COLUMBUS, Ohio -- There's no shortage of talent in the bunch, and Ohio State has several holes on the roster where it might be able to use the influx of talent.

But no spot matches up a pressing need with an elite newcomer quite the way five-star linebacker Raekwon McMillan does, and his official confirmation as a member of the program looms largest out of a group of seven unveiled by the Buckeyes on Friday.

Raekwon McMillan
Courtesy of IntersportRaekwon McMillan is ranked No. 13 in the ESPN 300 and is the No. 1 inside linebacker.
Ohio State has two starters returning at the position in Curtis Grant and Joshua Perry, and both were solid in their first seasons in full-time gigs. But there was little depth behind the first unit, and with Ryan Shazier skipping his senior season to declare for the NFL draft, there will be a noticeable sense of urgency to identify both a new starter and to fill out the second unit when spring practice rolls around.

Having the No. 1 inside linebacker in the ESPN 300 on campus in time for that competition should be a benefit, particularly if it allows McMillan to get a jump on a transition that can be difficult at his position as the coaches try to find a way to tap into a combination of size and speed that made him so coveted as a recruit.

He's not alone in bringing impressive measurable athleticism to Urban Meyer's third recruiting class, and McMillan isn't the only one of the early enrollees who the Buckeyes could find a use for quickly. Offensive linemen Marcelys Jones and Kyle Trout might find their way into the two-deep chart quickly. Wide receiver Johnnie Dixon and hybrid Curtis Samuel don't have many veteran players to try to hurdle for playing time. Kicker Sean Nuernberger could leave camp with the starting job. Quarterback Stephen Collier has generated excitement from the staff as well, but Braxton Miller is back along with two other quarterbacks, and that depth will allow him some time to develop.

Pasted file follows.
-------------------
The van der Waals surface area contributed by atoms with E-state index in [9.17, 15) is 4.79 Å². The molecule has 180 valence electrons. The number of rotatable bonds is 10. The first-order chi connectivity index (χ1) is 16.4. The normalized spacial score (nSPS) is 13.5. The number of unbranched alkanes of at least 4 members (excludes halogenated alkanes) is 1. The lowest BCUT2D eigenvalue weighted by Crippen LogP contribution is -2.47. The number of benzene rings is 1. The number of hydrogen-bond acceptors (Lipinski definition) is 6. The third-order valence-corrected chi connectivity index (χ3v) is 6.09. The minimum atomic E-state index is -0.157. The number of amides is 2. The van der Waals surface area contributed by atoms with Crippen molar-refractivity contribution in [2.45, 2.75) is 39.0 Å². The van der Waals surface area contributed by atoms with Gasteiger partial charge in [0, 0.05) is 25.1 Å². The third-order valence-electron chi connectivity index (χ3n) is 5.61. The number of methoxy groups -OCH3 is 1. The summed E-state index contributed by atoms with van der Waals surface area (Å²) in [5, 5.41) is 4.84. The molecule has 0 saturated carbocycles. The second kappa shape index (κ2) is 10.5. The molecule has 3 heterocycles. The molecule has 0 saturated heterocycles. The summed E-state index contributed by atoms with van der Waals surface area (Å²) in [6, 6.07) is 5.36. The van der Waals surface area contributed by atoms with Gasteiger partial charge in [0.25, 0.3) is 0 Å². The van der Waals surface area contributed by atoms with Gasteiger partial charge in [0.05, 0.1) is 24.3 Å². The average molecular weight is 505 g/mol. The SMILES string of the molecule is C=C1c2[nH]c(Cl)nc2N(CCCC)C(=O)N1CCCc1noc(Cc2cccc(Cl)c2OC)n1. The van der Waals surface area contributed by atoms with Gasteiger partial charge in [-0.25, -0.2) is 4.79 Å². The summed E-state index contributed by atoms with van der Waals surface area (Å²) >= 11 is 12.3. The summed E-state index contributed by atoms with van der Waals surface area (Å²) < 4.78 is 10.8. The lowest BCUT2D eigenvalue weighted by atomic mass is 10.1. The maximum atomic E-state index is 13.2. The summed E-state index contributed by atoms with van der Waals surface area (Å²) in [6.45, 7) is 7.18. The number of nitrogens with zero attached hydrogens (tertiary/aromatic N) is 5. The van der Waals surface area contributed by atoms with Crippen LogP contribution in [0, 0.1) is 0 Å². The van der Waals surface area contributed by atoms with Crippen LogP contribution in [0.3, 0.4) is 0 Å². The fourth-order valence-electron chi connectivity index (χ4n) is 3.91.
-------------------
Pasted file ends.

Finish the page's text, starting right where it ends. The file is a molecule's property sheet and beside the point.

McMillan probably won't have that same luxury, though Mike Mitchell and Trey Johnson both were brought along slowly by the Buckeyes after their heralded signings a year ago. Now that McMillan has officially arrived, the Buckeyes can judge for themselves how long it will take to get him and the rest of the newcomers on the field.

But at least for the moment, McMillan's reputation and Ohio State's needs appear to match up perfectly.

Midyear signings: Ohio State

January, 16, 2014
Jan 16
1:49
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According to ESPN's Tom VanHaaren, the following players have enrolled at Ohio State:

Raekwon McMillan, ILB, Hinesville, Ga./Liberty County
HT: 6-foot-2 WT: 249 pounds
Position rank: No. 1
Stars: 5
ESPN 300: No. 13

Johnnie Dixon, WR, Palm Beach Gardens, Fla./Dwyer
HT: 5-11 WT: 197
Position rank: No. 5
Stars: 4
ESPN 300: No. 34

Curtis Samuel, ATH, Brooklyn, N.Y./Erasmus
HT: 5-11 WT: 186
Position rank: No. 20
Stars: 4
ESPN 300: No. 153

Kyle Trout , OT, Lancaster, Ohio/Lancaster
HT: 6-6 WT: 301
Position rank: No. 26
Stars: 3

Marcelys Jones, OT, Cleveland/Glenville
HT: 6-4 WT: 325
Position rank: No. 49
Stars: 3

Sean Nuernberger, K, Buckner, Ky./Oldham County
HT: 6-2 WT: 220
Position rank: No. 9
Stars: 3

Stephen Collier, QB-PP, Leesburg, Ga./Lee County
HT: 6-3 WT: 205